It took me about six years to learn how not to make this mistake at work. In some ways, I am still learning how to avoid it, as my instinct as an engineer and an overachiever is to tell people that I am right when I feel that I am right.
You may say, “if you are right, why can’t you tell people so?” Well, I can tell you right now, even when you know you are right, it’s better not to lead with it unless you don’t care about breaking relationships. Guess what? No one wants to be told that they are wrong, especially in front of other people.
Here is a simple example: Imagine that your colleague is presenting a progress-to-date report for a month’s worth of his work while at a team meeting. in his presentation, you noticed that he made a mistake in one of his calculations. Would you point it out during the meeting? Your instincts may say, “yeah, why not? He is wrong, and it’s better for him to know.” You may also feel like this is a chance to show that you are smarter. Well, resist, because it won’t be worth it — All you are doing is letting your insecurities lead your actions. Instead, be smart and use the opportunity to build a closer relationship with this colleague.
How? Well, unless the team is planning to make a critical business decision on this wrong data, you should never make anyone look bad in public. You wouldn’t want that if the situation was reversed. Wait until the meeting is over to tell him about it, in private. He will greatly appreciate that you didn’t embarass him in front of the team, and there was no harm done to the business since the data wasn’t critical in any decision making. The most important outcome of doing it this way is you now have a colleague that will probably look out for your interest in the future.
Moral of the story:
- Always do things that build the relationship. You never know when you need someone else to help you, so don’t ever put “someone under the bus” or “make people look stupid” just because you think you are right, or want to show that you are smarter.
- Don’t directly say “I think you are wrong.” It’s always better to soften the way you approach it. In the example above, when you pull him aside, say something like.. “Can you walk me through this slide again? I want to make sure I understand it. I thought this number would be xxx, but perhaps I don’t understand it fully.” This gives the person a chance to realize on their own whether they are wrong or not. For all you know, you may have misread it, and it was actually right.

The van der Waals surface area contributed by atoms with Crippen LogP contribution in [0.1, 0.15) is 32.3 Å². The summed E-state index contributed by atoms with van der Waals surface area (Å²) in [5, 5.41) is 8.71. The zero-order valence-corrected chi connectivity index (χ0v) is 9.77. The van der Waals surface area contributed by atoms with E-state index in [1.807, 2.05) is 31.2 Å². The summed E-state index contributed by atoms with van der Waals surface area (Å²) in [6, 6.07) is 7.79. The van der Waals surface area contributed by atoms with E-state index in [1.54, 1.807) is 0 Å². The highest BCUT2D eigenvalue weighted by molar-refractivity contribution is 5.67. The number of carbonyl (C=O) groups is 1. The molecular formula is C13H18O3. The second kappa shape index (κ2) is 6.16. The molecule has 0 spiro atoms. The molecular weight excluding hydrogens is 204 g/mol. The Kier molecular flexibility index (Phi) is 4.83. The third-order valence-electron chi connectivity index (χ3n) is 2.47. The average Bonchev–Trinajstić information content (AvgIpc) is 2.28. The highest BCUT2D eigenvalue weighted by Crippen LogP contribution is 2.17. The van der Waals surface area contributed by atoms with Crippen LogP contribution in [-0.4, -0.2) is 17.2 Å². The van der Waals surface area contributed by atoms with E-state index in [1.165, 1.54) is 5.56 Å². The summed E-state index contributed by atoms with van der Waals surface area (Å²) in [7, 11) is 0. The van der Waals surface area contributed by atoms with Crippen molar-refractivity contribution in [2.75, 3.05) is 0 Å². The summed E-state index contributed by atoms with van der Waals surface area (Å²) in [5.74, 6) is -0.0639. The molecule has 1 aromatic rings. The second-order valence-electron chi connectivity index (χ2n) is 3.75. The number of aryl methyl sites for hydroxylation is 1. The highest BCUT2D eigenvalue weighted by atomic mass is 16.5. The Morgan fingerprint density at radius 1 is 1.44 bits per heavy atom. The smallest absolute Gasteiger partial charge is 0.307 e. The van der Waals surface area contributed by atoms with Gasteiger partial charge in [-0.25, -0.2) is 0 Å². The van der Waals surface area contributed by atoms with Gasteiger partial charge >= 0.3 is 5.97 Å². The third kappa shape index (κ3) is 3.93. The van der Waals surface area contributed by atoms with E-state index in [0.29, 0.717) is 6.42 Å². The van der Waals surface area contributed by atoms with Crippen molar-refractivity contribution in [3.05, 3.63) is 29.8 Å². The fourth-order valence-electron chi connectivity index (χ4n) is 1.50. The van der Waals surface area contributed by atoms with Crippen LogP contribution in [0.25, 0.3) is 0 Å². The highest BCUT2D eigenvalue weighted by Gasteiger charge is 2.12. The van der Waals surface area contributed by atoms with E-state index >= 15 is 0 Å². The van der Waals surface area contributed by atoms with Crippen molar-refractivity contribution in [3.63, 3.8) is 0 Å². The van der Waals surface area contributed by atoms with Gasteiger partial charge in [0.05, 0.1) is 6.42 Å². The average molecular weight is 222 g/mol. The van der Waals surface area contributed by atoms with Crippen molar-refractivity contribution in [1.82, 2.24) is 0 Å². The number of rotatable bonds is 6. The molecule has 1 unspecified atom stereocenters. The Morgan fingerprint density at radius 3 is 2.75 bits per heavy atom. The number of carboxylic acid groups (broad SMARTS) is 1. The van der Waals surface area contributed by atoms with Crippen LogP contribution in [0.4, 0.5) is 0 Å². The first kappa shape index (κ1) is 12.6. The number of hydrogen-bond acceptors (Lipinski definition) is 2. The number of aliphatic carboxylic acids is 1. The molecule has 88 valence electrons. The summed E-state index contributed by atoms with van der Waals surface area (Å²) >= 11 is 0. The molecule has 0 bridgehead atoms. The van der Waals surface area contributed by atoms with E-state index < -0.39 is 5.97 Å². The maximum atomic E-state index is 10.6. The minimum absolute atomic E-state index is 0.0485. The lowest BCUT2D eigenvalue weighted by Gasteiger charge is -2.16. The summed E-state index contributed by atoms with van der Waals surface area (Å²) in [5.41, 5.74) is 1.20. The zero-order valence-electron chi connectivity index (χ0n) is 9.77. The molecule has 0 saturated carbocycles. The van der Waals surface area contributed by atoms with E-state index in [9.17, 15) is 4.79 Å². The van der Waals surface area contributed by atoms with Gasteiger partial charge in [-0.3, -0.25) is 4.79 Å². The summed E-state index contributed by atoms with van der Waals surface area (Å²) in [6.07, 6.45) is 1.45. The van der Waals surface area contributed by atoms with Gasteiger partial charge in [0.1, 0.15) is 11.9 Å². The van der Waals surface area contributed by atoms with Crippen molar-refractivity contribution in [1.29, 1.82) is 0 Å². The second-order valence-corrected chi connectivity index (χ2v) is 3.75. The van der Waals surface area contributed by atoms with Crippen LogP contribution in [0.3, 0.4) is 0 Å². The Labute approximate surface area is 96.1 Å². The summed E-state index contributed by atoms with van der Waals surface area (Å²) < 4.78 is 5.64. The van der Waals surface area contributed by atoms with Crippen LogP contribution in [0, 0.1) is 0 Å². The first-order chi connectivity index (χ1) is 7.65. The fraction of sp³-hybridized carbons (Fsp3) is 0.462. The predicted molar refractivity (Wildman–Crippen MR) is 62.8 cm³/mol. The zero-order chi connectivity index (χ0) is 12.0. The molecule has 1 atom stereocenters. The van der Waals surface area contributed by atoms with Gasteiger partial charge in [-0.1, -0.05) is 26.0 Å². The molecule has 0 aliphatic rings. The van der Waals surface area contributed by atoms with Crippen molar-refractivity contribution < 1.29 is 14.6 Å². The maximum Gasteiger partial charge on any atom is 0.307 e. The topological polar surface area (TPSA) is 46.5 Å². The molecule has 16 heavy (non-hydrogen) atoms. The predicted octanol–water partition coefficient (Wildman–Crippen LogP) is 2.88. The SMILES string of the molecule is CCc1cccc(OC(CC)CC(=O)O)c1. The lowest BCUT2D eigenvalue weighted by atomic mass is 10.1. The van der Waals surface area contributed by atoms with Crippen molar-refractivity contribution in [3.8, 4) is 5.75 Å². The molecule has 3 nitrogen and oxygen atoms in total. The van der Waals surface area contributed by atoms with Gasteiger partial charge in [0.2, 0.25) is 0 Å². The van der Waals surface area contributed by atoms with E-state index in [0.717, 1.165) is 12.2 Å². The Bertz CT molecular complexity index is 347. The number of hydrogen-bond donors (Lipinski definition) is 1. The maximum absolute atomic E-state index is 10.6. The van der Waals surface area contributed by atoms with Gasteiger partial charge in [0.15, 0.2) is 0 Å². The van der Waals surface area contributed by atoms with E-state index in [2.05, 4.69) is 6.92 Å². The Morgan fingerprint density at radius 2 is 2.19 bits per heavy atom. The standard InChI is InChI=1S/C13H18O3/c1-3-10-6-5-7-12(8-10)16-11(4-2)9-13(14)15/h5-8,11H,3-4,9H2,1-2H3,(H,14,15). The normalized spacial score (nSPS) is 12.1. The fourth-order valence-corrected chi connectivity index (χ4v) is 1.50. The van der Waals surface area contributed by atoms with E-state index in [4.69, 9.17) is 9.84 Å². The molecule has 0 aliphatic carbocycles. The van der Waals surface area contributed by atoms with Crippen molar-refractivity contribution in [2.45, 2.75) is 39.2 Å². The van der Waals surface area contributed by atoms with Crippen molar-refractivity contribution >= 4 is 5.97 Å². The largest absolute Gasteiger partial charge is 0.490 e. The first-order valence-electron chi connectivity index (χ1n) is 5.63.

- There is rarely a clear right or wrong in business – I have encountered many times in my consulting projects where I thought I had the “right” solution, but I didn’t take time to think through how best to position the solution to the client. Every company has its history, and every person has their incumbent bias. If you just come at them with “here is a better answer to your problem, and you need to change,” you will rarely get a warm reception. Why? Because you just made people feel stupid, or showed that perhaps you don’t understand their business enough to know how to help them change in the right way. The right solution to a business problem may not be implementing the best solution, but a good enough solution that the organization and leadership can accept and implement.
- Approaching a conversation with the perspective that you are right and they are wrong is fruitless – You’ve effectively created a win-lose situation. No one wins in that case. You will feel awful even if you are in the right, because you just sacrificed the relationship for the sake of proving yourself right. Is it worth it?
Business success depends on you mastering the skills necessary for building key relationships. Next time you have the urge to tell someone they are wrong, first think of this simple rule – Do unto others as you would have others do unto you. You want to reach a point in business where you no longer need to tell anyone you are right. You want to build such good relationships that everyone around you will always respect who you are and listen to what you have to say. Best wishes to your career success.
Your comments: Does this article resonate with you? Do you ever have the urge to tell people they are wrong? Add your comments below and let’s have a discussion.
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